- Wealth PMS (50L+)
We had a good response to our first episode: (Episode 1: On Debt Funds Losing Money). Today we bring you Episode 2.
It’s about a topic that’s interesting for us as active participants: Are Index Funds outperforming Actively Managed Funds?
Listen in, click the play button below.
Deepak Shenoy and Shray Chandra discuss the potential of “passive” investing.
1.Index Funds starting to hold their own?
– Index like products more popular in markets like the US
– Slowly coming of age in India
– Actively managed large cap mutual funds
– Want exposure to top 100 stocks, put 50% of funds in say nifty 50 and 50% of funds in nifty next 50
– Are actively managed large cap funds beating this combination?
– Combination of Nifty50 and Nifty Next 50 has beaten large cap funds on 3,5 and 10 year period!
– 2-3% p.a underperformance over the past few years.
2.Are fees responsible for mutual fund underperformance
– Index are in a loose sense momentum type products
– 80-85% of MF money goes into large caps and large cap oriented funds
– SEBI regulations on limiting the universe of stocks per mutual fund does make outperformance more difficult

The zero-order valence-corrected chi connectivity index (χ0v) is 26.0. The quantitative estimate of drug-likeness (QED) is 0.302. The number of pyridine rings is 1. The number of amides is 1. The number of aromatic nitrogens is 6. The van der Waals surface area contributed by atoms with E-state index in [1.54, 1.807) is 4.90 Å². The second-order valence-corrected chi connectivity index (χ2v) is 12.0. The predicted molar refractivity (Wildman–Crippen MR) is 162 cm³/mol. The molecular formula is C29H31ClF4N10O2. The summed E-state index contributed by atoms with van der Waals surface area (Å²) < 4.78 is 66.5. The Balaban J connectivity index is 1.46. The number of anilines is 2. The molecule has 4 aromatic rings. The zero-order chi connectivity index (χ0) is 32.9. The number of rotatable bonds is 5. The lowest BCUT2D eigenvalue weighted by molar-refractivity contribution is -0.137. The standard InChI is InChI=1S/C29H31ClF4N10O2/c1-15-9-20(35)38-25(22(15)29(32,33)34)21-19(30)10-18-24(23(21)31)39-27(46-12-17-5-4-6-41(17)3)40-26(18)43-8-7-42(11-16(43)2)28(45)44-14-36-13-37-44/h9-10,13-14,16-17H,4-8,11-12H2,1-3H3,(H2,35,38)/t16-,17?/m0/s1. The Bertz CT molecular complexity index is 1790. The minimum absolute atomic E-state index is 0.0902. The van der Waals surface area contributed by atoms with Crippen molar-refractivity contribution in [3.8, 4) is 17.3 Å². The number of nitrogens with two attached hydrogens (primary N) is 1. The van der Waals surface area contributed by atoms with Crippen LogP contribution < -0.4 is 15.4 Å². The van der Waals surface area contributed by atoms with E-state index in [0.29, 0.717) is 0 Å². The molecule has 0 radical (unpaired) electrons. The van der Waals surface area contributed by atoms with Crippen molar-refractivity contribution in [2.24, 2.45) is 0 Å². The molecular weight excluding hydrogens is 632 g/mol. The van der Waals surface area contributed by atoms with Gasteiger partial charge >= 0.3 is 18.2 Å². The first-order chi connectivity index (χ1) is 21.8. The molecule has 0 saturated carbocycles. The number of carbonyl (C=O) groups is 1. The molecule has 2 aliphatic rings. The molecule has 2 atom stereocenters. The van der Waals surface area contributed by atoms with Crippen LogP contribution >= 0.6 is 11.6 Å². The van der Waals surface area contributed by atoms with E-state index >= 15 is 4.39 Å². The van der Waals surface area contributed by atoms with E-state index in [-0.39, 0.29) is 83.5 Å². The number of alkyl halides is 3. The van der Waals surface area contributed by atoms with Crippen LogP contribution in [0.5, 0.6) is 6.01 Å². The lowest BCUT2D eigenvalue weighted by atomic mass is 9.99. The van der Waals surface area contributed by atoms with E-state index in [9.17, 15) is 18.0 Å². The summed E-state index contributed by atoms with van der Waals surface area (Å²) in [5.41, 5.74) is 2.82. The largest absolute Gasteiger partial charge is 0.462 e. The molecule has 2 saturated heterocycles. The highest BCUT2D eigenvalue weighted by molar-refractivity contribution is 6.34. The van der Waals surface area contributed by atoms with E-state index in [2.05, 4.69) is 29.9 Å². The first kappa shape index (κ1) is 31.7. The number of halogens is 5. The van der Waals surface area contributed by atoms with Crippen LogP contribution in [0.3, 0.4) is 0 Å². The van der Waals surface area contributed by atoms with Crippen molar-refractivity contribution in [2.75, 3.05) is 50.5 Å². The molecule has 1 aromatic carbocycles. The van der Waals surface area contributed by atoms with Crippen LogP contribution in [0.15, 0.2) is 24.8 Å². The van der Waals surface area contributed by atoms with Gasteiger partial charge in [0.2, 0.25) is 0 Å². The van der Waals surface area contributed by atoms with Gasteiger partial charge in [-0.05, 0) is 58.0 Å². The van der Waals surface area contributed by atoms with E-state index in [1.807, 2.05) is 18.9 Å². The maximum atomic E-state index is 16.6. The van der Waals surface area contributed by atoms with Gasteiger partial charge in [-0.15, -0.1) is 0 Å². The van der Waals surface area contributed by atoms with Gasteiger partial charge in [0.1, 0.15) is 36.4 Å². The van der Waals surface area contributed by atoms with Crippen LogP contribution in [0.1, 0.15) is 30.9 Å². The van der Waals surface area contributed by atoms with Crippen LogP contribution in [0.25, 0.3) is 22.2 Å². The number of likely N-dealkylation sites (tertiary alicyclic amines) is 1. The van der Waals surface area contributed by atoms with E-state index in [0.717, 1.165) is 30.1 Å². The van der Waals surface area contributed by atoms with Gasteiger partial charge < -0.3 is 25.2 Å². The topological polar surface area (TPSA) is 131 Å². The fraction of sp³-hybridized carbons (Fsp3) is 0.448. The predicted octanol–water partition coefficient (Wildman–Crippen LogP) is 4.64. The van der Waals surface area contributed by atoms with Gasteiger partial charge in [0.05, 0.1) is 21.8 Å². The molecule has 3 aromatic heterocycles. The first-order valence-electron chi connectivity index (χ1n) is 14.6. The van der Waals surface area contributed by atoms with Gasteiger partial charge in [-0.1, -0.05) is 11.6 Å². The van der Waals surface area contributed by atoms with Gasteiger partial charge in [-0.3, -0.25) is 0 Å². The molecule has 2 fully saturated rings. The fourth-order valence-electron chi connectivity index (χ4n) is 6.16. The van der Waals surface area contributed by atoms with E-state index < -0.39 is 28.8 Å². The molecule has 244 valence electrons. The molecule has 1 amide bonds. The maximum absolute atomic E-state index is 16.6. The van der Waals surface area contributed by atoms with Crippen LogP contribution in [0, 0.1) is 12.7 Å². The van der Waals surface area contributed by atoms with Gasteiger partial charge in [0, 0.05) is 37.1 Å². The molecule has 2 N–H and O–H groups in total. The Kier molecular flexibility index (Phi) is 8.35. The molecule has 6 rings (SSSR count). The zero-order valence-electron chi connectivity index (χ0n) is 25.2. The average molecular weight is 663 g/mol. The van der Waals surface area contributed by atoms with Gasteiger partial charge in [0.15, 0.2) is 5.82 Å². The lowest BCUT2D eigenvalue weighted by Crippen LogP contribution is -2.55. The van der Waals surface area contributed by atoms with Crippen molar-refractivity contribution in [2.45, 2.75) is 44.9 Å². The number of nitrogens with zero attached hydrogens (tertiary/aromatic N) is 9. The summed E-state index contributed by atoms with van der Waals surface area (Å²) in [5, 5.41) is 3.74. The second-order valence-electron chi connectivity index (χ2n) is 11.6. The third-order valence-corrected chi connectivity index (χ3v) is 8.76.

– Fees do play a part but they’re not the whole picture
– Index management through derivates and algorithms
– Nifty Next 50 has fallen considerably more than the Nifty
– SBI Nifty ETF gets significant monthly inflows from EPFO
– Information arbitrage on these large cap names isn’t what it used to be (this is a good thing)
3.What does this mean for customers?
– There can be a point at which passive investing leads to problems but we’re nowhere near that
– Bank of Japan ETF purchases are an example where corporate governance issues don’t necessarily bring down a stock
– Index investing means Less decision fatigue for customers
– Can spend less than an hour a year to see if index funds are winning out
– They are 100+ index type funds too. So there’s scope for innovation and marketing in indexes.
– Indexing is here. It’s worth considering.
– If you have a demat account, the SBI Nifty 50 ETF is the big index product out there.
We’ll have a more detailed post with data and charts soon!